IT may not have been the hottest day of the year, but contestants at the Foodies Festival chilli-eating competition were certainly sweating.
On Saturday nine people took part in the contest, staged by Wiltshire Chilli Farm, at the festival in South Park.
They were given progressively hotter chilli peppers – as rated by the internationally-recognised Scoville scale – and had to eat them whole.
Those who drank their soothing glass of milk were knocked out of the contest.
Ewan Cameron, 33, came sixth after vomiting up his red habanero pepper.
The engineer, from Aberdeen, said: “I was doing all right. I’ve done hotter but my gag reflex couldn’t keep it down.”
In the chilli-eating contest, Lee Simmonds has to stop as, back from left, eventual joint winners Magda Clarke and Hasneen Karbalai look on
Returning champion Lee Simmonds – who was taking part in the contest for the fourth time – came in third after eating the Bedfordshire Super Naga.
It was an unprecedented outcome for the competition, as Hasneen Karbalai, 37, and Megda Clarke, 31, agreed to a tie rather than attempt to eat a dried Bedfordshire Super Naga.
Miss Clarke, a youth hostel worker from Oxford, added: “My throat and my stomach hurt so much. I would not recommend this to anyone.”
They both received a prize of chilli sauces, ales and limited- edition crisps.
Wiltshire Chilli Farm owner Martin Bond said: “That was one of the most impressive contests we’ve done.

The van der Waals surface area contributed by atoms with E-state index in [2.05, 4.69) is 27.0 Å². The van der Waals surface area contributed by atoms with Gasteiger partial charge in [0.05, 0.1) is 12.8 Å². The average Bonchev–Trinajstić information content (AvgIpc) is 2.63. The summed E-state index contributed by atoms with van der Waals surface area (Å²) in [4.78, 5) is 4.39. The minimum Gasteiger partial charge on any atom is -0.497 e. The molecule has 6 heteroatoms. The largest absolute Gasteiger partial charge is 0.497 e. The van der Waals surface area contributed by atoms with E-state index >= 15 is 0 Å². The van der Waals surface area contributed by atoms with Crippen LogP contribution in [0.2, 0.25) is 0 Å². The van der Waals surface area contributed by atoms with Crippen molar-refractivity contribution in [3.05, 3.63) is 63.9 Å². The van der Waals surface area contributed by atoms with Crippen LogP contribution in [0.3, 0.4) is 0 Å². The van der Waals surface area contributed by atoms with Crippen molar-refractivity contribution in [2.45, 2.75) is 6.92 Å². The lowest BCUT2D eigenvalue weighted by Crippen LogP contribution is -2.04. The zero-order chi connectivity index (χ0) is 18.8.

“I ran out of fresh chillis to give them. When Lee took part before, he won on a Madame Jeanette. He’d never had to eat the nagas before.”
Oxford Foodies Festival was launched by participating celebrity chef Alex Mackay who sugar-coated the dreaming spires and juggled eggs in South Park
As well as the contest, the Foodie Festival had dozens of stalls, cooking demonstrations and drink-tasting sessions.
Barry Murdoch ran the stall for smoked trout company RR Spink & Sons, which supplies the Queen with her Scottish fish.
He said: “We want people to relook at trout.
“The world is full of salmon but we want to educate the world on how great trout is for smoking.
“We have loads of people who come over saying they don’t like trout and then try a bit and change their minds.”
Ava Hughes, eight, is handed a fresh smoothie from Edward Clifford of Squeeze Juice Bars
Gourmet sausage roll company Pig in the Middle also had a stall, run by Judith MacFarlane.
She said: “Generally speaking we do quite well in Oxford.
“We’re based in Leamington Spa, so we come most Thursdays to do the market in Gloucester Green as well.
“We’ve had a few local people visit our stall here who already know us.”
Victoria Fields, 23, and Kate Boys, 26, tuck in
One of the organisers of the festival, which travels around the country, was Rebecca Hitchen.
She said: “Oxford has more of a local feel about it, which is great for our market stallholders because people who come are really passionate about food and the quality of it. The chilli contest this year was great fun. I just love it when super-tough guys get bested by the ladies.”
- The Oxford Wine Festival is set to return for a second year after an estimated 2,000 wine lovers descended on the Oxford Union over the weekend for its inaugural event. Festival organiser Chris Bowling said: “It has gone amazingly well. There’s been a lovely atmosphere more than anything else.”
HOW VARIETIES MEASURE UP WITH HEAT RATING
Chillies - Scoville scale rating
- Jalapeno 8,000
- Fresno 10,000
- Red habanero 100,000
- Scotch bonnet 325,000
- Madame Jeanette 350,000
- Naga 855,000
- Green naga 855,000
- Dorset naga 923,000
- Peach ghost 1,040,000
- Bedfordshire Super Naga 1,400,000
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